I had been told not to be surprised if I received a job offer within a few days, but I couldn't help but take that advice with a cautionary grain of salt. So I was somewhat surprised, and very elated, to arrive at work, my first day back after the interview, and discover an email with the job offer in my inbox. It had been sent barely 24 hours after my first interview began, had landed in my inbox while I was still on a plane flying home from the interview. I wanted to leap from my chair, to shout the news to all the graduate students in nearby offices. But I continued to sort through the emails received during a full day of travel, while I tried to decide how I would tell my advisor.
What I had not expected, and was both very surprised and somewhat panicked to see, was an email from another college expressing interest in my application and inviting me to do two phone interviews in the coming weeks. Given the current financial environment, all my planning had been focused on getting a single job; I hadn't spared the slightest thought on actually having to make decisions about accepting interviews or accepting offers. It never rains but it pours, and there I was caught outside without an umbrella.
My email to my advisor thus became a slightly panicked request for a meeting, the first time I have ever marked any communication "urgent". I had a job offer I was supposed to decide about within the week, an request to do phone interviews the next week, and no idea how to begin to respond to either. I needed someone to stem the tide of rising stress by first, rekindling the thrill of having been given an offer and another interview request and being wanted, and second, giving me some idea of what to do next.
My advisor demonstrated just how supportive she could be by coming through for me, offering to be on Skype for a conference (from her sabbatical location) within half an hour. In this meeting I heard her vicarious thrill at my achievements, and got very soothing guidance about what I could do next. It would be reasonable to ask for an extension on the job offer deadline, up to a week. I could mention the interview when making the request if I thought it would improve my chances of negotiating the offer. It would be reasonable to agree to tell the second college that I had an offer deadline, and ask to do the phone interviews early, to find more about that college as I decided. Meanwhile, I should put together a rough budget of my start-up needs, to determine how much I could do with the package I had been offered, considering a list of the hidden expenses my advisor provided.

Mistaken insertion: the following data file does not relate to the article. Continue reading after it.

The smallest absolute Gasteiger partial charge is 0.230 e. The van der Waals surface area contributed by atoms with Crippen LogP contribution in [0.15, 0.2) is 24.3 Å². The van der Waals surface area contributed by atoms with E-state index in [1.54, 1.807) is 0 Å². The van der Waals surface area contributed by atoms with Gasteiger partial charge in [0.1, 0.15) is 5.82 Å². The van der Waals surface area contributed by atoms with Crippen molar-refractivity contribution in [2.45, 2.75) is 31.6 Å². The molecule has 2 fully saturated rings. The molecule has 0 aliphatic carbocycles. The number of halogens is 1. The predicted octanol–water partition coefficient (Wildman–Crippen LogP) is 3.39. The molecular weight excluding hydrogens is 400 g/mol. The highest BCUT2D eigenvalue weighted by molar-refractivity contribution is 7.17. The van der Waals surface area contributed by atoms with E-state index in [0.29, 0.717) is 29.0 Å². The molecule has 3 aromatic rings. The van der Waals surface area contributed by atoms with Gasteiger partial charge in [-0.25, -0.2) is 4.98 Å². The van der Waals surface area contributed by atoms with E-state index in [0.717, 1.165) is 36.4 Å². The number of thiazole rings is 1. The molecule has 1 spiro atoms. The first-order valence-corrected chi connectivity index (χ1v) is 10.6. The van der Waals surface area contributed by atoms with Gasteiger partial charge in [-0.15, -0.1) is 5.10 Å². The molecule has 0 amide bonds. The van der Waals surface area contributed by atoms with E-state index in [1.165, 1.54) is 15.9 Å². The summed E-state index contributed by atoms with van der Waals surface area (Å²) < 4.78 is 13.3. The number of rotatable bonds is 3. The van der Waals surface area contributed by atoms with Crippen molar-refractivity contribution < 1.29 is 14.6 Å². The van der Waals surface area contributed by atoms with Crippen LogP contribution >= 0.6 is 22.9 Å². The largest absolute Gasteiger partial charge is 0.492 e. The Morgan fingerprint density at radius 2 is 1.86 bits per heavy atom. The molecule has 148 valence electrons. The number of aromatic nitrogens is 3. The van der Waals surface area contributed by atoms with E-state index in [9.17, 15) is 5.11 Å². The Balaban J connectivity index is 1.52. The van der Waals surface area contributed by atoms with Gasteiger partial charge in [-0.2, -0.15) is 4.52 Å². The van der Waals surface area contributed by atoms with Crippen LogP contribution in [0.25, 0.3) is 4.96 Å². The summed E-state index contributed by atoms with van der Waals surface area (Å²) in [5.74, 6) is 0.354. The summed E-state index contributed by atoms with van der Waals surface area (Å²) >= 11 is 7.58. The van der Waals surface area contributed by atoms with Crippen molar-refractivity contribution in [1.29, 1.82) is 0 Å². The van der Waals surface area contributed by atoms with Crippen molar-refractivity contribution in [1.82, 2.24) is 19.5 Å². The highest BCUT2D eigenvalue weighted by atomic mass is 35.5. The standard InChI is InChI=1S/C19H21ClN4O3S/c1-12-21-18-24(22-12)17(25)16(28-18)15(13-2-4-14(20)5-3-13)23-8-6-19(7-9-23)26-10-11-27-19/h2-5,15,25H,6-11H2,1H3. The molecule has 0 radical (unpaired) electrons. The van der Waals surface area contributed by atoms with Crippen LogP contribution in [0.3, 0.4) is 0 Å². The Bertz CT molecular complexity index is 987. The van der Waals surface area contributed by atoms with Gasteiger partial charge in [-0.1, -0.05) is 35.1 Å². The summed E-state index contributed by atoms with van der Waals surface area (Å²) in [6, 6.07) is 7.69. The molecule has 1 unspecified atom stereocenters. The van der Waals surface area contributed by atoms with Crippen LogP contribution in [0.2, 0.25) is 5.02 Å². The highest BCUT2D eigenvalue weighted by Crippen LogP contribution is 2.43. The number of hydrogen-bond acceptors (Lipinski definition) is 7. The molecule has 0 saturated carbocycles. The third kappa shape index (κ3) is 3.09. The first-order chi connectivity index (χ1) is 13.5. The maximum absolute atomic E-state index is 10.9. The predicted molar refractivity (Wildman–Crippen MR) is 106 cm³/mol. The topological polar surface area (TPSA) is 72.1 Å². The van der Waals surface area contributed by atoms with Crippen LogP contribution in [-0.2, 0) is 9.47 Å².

I still left that meeting with a hearty dose of excitement, mingled with a dash of panic, but I'm not sure I would be human if I could have been calmed so easily. Whatever decision I was going to make, I had proof now that I was qualified for my chosen career, that I had chosen wisely in choosing that career, that I could fit in as a faculty member on a liberal arts college - and that more than one college thought so. The trick was going to be holding on to that excitement while navigating the stress of simultaneous interviews and decisions.